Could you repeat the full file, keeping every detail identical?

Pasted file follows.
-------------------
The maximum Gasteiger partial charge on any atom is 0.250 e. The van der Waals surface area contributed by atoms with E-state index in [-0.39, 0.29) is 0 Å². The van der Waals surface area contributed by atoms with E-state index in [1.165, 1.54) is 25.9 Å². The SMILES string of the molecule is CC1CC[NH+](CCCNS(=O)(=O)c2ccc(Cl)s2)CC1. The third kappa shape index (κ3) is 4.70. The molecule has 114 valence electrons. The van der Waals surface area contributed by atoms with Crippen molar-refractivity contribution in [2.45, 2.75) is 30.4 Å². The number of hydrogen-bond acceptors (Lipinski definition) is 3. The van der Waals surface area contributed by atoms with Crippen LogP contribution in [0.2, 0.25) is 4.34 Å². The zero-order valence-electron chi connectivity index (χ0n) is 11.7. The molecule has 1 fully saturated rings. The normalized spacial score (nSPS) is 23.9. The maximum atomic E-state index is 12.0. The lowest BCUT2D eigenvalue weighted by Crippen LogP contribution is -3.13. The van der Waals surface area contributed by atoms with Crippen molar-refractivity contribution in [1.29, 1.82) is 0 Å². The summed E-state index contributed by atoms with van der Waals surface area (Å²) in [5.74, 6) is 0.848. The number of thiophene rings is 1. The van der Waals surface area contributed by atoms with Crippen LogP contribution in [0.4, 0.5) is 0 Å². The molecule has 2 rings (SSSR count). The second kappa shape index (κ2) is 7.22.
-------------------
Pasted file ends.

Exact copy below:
The maximum Gasteiger partial charge on any atom is 0.250 e. The van der Waals surface area contributed by atoms with E-state index in [-0.39, 0.29) is 0 Å². The van der Waals surface area contributed by atoms with E-state index in [1.165, 1.54) is 25.9 Å². The SMILES string of the molecule is CC1CC[NH+](CCCNS(=O)(=O)c2ccc(Cl)s2)CC1. The third kappa shape index (κ3) is 4.70. The molecule has 114 valence electrons. The van der Waals surface area contributed by atoms with Crippen molar-refractivity contribution in [2.45, 2.75) is 30.4 Å². The number of hydrogen-bond acceptors (Lipinski definition) is 3. The van der Waals surface area contributed by atoms with Crippen LogP contribution in [0.2, 0.25) is 4.34 Å². The zero-order valence-electron chi connectivity index (χ0n) is 11.7. The molecule has 1 fully saturated rings. The normalized spacial score (nSPS) is 23.9. The maximum atomic E-state index is 12.0. The lowest BCUT2D eigenvalue weighted by Crippen LogP contribution is -3.13. The van der Waals surface area contributed by atoms with Crippen molar-refractivity contribution in [1.29, 1.82) is 0 Å². The summed E-state index contributed by atoms with van der Waals surface area (Å²) in [5.74, 6) is 0.848. The number of thiophene rings is 1. The van der Waals surface area contributed by atoms with Crippen LogP contribution in [0.4, 0.5) is 0 Å². The molecule has 2 rings (SSSR count). The second kappa shape index (κ2) is 7.22.